^

Opinion

EDITORIAL - Greater obligation to humanity

-

CEBU, Philippines - The media is once again in the eye of the storm, this time on account of its culpability in the August 23 hostage crisis in which relentless and irresponsible coverage of the situation may have helped precipitate the bloody conclusion.

Media leaders initially defended the coverage by saying there was no effort by police at the scene to stop sensitive television footages that may have enraged the hostage-taker to the point of no return. Had the police asked, they would have complied, they said.

That of course is a lot of bull considering that the media never takes kindly any effort by anyone to curtail what it believes to be its sworn duty to report the news at whatever cost. A similar situation at the Manila Peninsula years earlier is a case in point.

Then along comes Erwin Tulfo, testifying before a fact-finding committee tasked to probe the hostage-taking incident. According to Tulfo, the "ratings game" may have played a part in the relentless pursuit of the news that many now see as having contributed to the gruesome ending.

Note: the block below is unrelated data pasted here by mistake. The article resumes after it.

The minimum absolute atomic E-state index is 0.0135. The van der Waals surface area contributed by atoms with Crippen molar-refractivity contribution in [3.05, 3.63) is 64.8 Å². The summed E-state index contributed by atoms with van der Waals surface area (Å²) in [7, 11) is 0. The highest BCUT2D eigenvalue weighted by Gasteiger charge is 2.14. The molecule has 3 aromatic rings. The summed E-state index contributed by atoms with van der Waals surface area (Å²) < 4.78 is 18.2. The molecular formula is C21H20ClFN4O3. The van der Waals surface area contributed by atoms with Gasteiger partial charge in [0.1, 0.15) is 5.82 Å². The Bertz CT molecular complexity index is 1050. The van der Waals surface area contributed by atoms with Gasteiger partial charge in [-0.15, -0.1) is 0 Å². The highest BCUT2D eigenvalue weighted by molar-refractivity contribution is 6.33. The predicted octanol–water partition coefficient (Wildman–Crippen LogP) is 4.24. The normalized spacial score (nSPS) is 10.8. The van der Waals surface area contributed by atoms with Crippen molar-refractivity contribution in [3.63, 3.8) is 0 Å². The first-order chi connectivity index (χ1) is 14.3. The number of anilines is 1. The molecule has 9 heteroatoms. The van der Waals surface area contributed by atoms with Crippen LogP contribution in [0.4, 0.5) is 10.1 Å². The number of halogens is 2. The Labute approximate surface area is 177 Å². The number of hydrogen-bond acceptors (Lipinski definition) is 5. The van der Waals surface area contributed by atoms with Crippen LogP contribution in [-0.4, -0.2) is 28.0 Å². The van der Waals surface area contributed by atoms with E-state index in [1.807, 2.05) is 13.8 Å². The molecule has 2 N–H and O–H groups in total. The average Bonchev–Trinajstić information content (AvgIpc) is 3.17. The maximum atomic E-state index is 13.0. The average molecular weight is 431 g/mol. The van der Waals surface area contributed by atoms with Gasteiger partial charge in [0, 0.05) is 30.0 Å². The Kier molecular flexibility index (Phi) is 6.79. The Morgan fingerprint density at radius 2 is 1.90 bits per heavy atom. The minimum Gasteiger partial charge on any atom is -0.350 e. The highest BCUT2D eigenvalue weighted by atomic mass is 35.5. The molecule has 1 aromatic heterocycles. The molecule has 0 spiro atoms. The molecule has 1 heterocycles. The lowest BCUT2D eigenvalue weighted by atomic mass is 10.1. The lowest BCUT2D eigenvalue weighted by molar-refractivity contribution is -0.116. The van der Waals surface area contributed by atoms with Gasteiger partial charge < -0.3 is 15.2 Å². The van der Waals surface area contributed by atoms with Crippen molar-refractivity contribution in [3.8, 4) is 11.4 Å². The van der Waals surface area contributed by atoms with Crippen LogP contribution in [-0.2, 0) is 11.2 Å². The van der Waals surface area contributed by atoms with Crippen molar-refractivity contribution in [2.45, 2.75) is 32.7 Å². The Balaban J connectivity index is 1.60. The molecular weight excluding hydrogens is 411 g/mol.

To be sure, coming from an insider, there must be some truth to the ratings aspect of which Tulfo seems to so knowingly talk about. But that is not it. It is not even media compliance of police requests to freeze certain aspects of coverage, as media leaders insist.

What truly afflicts the pursuit of the news by the media is its failure to recognize its greater responsibility to society, a responsibility so huge it transcends its own obligation to its profession.

Perhaps the best question to have emerged from the fact-finding sessions came from a member of the panel, Teresita Ang See, who asked members of the media whether they did not view human life as more precious than the news.

The point of Ang See, and to which we wholeheartedly agree, is that all members of the media must have that built-in responsibility within themselves to be able to stop and pause and look at the bigger picture.

While all journalists must consider their profession sacred, it is still just a profession. In the end, a journalist is still a human being. Outside the sea of words and images in which he fishes to earn a living, he needs to go home and be the person God meant him to be.

ANG SEE

COVERAGE

ERWIN TULFO

HOSTAGE

MANILA PENINSULA

MEDIA

NEWS

POINT

POLICE

TERESITA ANG SEE

TULFO

  • Latest
  • Trending
Latest
Are you sure you want to log out?
X
Login

Philstar.com is one of the most vibrant, opinionated, discerning communities of readers on cyberspace. With your meaningful insights, help shape the stories that can shape the country. Sign up now!

FORGOT PASSWORD?
SIGN IN
or sign in with